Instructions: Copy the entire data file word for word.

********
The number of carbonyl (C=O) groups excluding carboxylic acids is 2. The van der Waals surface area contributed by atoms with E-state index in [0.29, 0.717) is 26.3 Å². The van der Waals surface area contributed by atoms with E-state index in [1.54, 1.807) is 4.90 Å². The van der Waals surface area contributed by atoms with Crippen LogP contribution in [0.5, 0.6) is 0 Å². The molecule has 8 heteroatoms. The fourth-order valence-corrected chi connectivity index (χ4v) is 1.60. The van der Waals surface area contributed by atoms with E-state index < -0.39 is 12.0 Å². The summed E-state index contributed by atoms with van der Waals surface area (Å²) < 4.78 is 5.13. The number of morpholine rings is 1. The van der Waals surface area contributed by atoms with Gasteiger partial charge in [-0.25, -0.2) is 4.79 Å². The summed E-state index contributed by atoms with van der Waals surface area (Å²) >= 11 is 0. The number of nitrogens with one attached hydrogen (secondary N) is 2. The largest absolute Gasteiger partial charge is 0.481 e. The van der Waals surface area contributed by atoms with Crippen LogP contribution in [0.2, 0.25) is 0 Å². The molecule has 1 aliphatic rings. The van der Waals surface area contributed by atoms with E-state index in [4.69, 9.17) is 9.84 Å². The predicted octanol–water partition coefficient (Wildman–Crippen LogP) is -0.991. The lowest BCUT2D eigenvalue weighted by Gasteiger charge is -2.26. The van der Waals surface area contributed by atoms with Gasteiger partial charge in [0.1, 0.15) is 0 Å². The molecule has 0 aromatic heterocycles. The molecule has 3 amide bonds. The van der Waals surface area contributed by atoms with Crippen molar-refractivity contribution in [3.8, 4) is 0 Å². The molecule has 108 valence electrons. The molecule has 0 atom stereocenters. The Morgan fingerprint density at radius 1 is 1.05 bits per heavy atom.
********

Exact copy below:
The number of carbonyl (C=O) groups excluding carboxylic acids is 2. The van der Waals surface area contributed by atoms with E-state index in [0.29, 0.717) is 26.3 Å². The van der Waals surface area contributed by atoms with E-state index in [1.54, 1.807) is 4.90 Å². The van der Waals surface area contributed by atoms with Crippen LogP contribution in [0.5, 0.6) is 0 Å². The molecule has 8 heteroatoms. The fourth-order valence-corrected chi connectivity index (χ4v) is 1.60. The van der Waals surface area contributed by atoms with E-state index < -0.39 is 12.0 Å². The summed E-state index contributed by atoms with van der Waals surface area (Å²) < 4.78 is 5.13. The number of morpholine rings is 1. The van der Waals surface area contributed by atoms with Gasteiger partial charge in [-0.25, -0.2) is 4.79 Å². The summed E-state index contributed by atoms with van der Waals surface area (Å²) >= 11 is 0. The number of nitrogens with one attached hydrogen (secondary N) is 2. The largest absolute Gasteiger partial charge is 0.481 e. The van der Waals surface area contributed by atoms with Crippen LogP contribution in [0.2, 0.25) is 0 Å². The molecule has 1 aliphatic rings. The van der Waals surface area contributed by atoms with E-state index in [4.69, 9.17) is 9.84 Å². The predicted octanol–water partition coefficient (Wildman–Crippen LogP) is -0.991. The lowest BCUT2D eigenvalue weighted by Gasteiger charge is -2.26. The van der Waals surface area contributed by atoms with Gasteiger partial charge in [0.1, 0.15) is 0 Å². The molecule has 0 aromatic heterocycles. The molecule has 3 amide bonds. The van der Waals surface area contributed by atoms with Crippen molar-refractivity contribution in [3.8, 4) is 0 Å². The molecule has 108 valence electrons. The molecule has 0 atom stereocenters. The Morgan fingerprint density at radius 1 is 1.05 bits per heavy atom.